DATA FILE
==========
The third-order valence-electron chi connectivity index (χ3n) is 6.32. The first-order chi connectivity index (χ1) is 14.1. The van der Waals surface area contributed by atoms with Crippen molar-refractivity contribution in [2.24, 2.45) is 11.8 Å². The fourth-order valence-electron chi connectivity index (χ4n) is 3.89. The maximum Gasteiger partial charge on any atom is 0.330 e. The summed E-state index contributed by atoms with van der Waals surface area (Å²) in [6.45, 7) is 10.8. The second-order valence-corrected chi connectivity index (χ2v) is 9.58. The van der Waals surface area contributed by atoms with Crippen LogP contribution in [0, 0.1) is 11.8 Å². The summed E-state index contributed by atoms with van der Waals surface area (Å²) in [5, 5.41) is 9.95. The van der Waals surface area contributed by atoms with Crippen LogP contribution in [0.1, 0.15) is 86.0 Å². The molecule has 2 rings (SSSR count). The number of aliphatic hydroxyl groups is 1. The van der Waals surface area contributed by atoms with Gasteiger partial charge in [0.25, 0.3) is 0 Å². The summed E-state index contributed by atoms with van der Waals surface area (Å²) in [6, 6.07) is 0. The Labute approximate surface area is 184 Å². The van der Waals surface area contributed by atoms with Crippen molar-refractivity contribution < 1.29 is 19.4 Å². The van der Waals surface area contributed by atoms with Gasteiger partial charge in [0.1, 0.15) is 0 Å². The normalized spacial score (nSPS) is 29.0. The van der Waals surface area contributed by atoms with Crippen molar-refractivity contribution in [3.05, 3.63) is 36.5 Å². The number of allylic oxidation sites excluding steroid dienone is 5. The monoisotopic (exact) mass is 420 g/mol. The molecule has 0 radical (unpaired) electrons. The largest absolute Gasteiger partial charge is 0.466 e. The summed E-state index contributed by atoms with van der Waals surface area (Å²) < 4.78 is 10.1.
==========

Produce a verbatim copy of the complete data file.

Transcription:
The third-order valence-electron chi connectivity index (χ3n) is 6.32. The first-order chi connectivity index (χ1) is 14.1. The van der Waals surface area contributed by atoms with Crippen molar-refractivity contribution in [2.24, 2.45) is 11.8 Å². The fourth-order valence-electron chi connectivity index (χ4n) is 3.89. The maximum Gasteiger partial charge on any atom is 0.330 e. The summed E-state index contributed by atoms with van der Waals surface area (Å²) in [6.45, 7) is 10.8. The second-order valence-corrected chi connectivity index (χ2v) is 9.58. The van der Waals surface area contributed by atoms with Crippen LogP contribution in [0, 0.1) is 11.8 Å². The summed E-state index contributed by atoms with van der Waals surface area (Å²) in [5, 5.41) is 9.95. The van der Waals surface area contributed by atoms with Crippen LogP contribution in [0.1, 0.15) is 86.0 Å². The molecule has 2 rings (SSSR count). The number of aliphatic hydroxyl groups is 1. The van der Waals surface area contributed by atoms with Gasteiger partial charge in [0.25, 0.3) is 0 Å². The summed E-state index contributed by atoms with van der Waals surface area (Å²) in [6, 6.07) is 0. The Labute approximate surface area is 184 Å². The van der Waals surface area contributed by atoms with Crippen molar-refractivity contribution < 1.29 is 19.4 Å². The van der Waals surface area contributed by atoms with Gasteiger partial charge in [0.1, 0.15) is 0 Å². The normalized spacial score (nSPS) is 29.0. The van der Waals surface area contributed by atoms with Crippen molar-refractivity contribution in [3.05, 3.63) is 36.5 Å². The number of allylic oxidation sites excluding steroid dienone is 5. The monoisotopic (exact) mass is 420 g/mol. The molecule has 0 radical (unpaired) electrons. The largest absolute Gasteiger partial charge is 0.466 e. The summed E-state index contributed by atoms with van der Waals surface area (Å²) < 4.78 is 10.1.